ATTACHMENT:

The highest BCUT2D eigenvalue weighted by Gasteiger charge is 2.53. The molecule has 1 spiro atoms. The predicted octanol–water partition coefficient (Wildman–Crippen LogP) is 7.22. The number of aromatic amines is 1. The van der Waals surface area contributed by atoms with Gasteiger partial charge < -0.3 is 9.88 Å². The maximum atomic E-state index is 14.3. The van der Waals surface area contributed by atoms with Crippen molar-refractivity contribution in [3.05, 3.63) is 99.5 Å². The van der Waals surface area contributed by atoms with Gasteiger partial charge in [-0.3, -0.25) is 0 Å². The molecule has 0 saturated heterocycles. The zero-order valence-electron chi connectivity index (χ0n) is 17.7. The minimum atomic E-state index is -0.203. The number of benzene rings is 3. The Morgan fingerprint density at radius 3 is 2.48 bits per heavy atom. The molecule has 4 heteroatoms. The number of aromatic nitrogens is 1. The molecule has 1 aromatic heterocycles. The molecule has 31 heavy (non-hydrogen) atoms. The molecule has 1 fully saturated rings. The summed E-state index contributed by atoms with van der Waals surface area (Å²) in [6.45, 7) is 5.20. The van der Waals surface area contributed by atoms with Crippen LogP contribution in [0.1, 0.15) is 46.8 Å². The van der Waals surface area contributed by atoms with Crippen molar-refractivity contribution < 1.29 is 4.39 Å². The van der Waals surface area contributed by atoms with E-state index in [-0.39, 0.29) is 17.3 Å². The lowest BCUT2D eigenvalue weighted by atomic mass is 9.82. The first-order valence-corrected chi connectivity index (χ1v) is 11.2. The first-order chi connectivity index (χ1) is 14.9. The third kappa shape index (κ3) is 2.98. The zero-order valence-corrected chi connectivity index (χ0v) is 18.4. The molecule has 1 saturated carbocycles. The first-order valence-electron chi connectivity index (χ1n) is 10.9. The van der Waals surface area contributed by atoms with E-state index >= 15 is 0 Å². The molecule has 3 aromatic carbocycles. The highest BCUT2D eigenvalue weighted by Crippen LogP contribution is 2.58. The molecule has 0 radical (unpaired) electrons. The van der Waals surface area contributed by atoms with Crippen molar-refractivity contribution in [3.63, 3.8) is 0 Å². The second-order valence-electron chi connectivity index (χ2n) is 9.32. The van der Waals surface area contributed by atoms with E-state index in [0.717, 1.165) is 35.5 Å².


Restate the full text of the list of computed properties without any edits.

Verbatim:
The highest BCUT2D eigenvalue weighted by Gasteiger charge is 2.53. The molecule has 1 spiro atoms. The predicted octanol–water partition coefficient (Wildman–Crippen LogP) is 7.22. The number of aromatic amines is 1. The van der Waals surface area contributed by atoms with Gasteiger partial charge < -0.3 is 9.88 Å². The maximum atomic E-state index is 14.3. The van der Waals surface area contributed by atoms with Crippen molar-refractivity contribution in [3.05, 3.63) is 99.5 Å². The van der Waals surface area contributed by atoms with Gasteiger partial charge in [-0.3, -0.25) is 0 Å². The molecule has 0 saturated heterocycles. The zero-order valence-electron chi connectivity index (χ0n) is 17.7. The minimum atomic E-state index is -0.203. The number of benzene rings is 3. The Morgan fingerprint density at radius 3 is 2.48 bits per heavy atom. The molecule has 4 heteroatoms. The number of aromatic nitrogens is 1. The molecule has 1 aromatic heterocycles. The molecule has 31 heavy (non-hydrogen) atoms. The molecule has 1 fully saturated rings. The summed E-state index contributed by atoms with van der Waals surface area (Å²) in [6.45, 7) is 5.20. The van der Waals surface area contributed by atoms with Crippen LogP contribution in [0.1, 0.15) is 46.8 Å². The van der Waals surface area contributed by atoms with Crippen molar-refractivity contribution < 1.29 is 4.39 Å². The van der Waals surface area contributed by atoms with E-state index in [-0.39, 0.29) is 17.3 Å². The lowest BCUT2D eigenvalue weighted by atomic mass is 9.82. The first-order valence-corrected chi connectivity index (χ1v) is 11.2. The first-order chi connectivity index (χ1) is 14.9. The third kappa shape index (κ3) is 2.98. The zero-order valence-corrected chi connectivity index (χ0v) is 18.4. The molecule has 1 saturated carbocycles. The first-order valence-electron chi connectivity index (χ1n) is 10.9. The van der Waals surface area contributed by atoms with E-state index >= 15 is 0 Å². The molecule has 3 aromatic carbocycles. The highest BCUT2D eigenvalue weighted by Crippen LogP contribution is 2.58. The molecule has 0 radical (unpaired) electrons. The van der Waals surface area contributed by atoms with Crippen molar-refractivity contribution in [3.63, 3.8) is 0 Å². The second-order valence-electron chi connectivity index (χ2n) is 9.32. The van der Waals surface area contributed by atoms with E-state index in [0.717, 1.165) is 35.5 Å².